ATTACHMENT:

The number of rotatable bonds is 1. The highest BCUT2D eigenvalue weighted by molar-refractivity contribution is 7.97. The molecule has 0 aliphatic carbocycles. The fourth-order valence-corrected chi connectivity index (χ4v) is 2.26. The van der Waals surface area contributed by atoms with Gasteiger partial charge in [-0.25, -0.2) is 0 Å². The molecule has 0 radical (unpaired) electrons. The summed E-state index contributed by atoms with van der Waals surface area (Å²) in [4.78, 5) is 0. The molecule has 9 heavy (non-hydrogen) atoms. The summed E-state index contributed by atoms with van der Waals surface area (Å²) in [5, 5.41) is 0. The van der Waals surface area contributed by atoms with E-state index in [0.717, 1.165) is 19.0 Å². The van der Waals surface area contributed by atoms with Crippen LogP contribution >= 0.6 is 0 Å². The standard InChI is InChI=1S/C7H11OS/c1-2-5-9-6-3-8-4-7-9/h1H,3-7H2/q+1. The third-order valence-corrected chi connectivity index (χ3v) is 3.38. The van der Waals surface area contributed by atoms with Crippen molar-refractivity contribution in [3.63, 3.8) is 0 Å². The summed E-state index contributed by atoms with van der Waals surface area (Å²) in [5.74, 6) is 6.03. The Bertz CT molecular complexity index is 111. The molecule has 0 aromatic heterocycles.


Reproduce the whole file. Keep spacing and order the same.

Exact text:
The number of rotatable bonds is 1. The highest BCUT2D eigenvalue weighted by molar-refractivity contribution is 7.97. The molecule has 0 aliphatic carbocycles. The fourth-order valence-corrected chi connectivity index (χ4v) is 2.26. The van der Waals surface area contributed by atoms with Gasteiger partial charge in [-0.25, -0.2) is 0 Å². The molecule has 0 radical (unpaired) electrons. The summed E-state index contributed by atoms with van der Waals surface area (Å²) in [4.78, 5) is 0. The molecule has 9 heavy (non-hydrogen) atoms. The summed E-state index contributed by atoms with van der Waals surface area (Å²) in [5, 5.41) is 0. The van der Waals surface area contributed by atoms with E-state index in [0.717, 1.165) is 19.0 Å². The van der Waals surface area contributed by atoms with Crippen LogP contribution >= 0.6 is 0 Å². The standard InChI is InChI=1S/C7H11OS/c1-2-5-9-6-3-8-4-7-9/h1H,3-7H2/q+1. The third-order valence-corrected chi connectivity index (χ3v) is 3.38. The van der Waals surface area contributed by atoms with Crippen molar-refractivity contribution in [3.63, 3.8) is 0 Å². The summed E-state index contributed by atoms with van der Waals surface area (Å²) in [5.74, 6) is 6.03. The Bertz CT molecular complexity index is 111. The molecule has 0 aromatic heterocycles.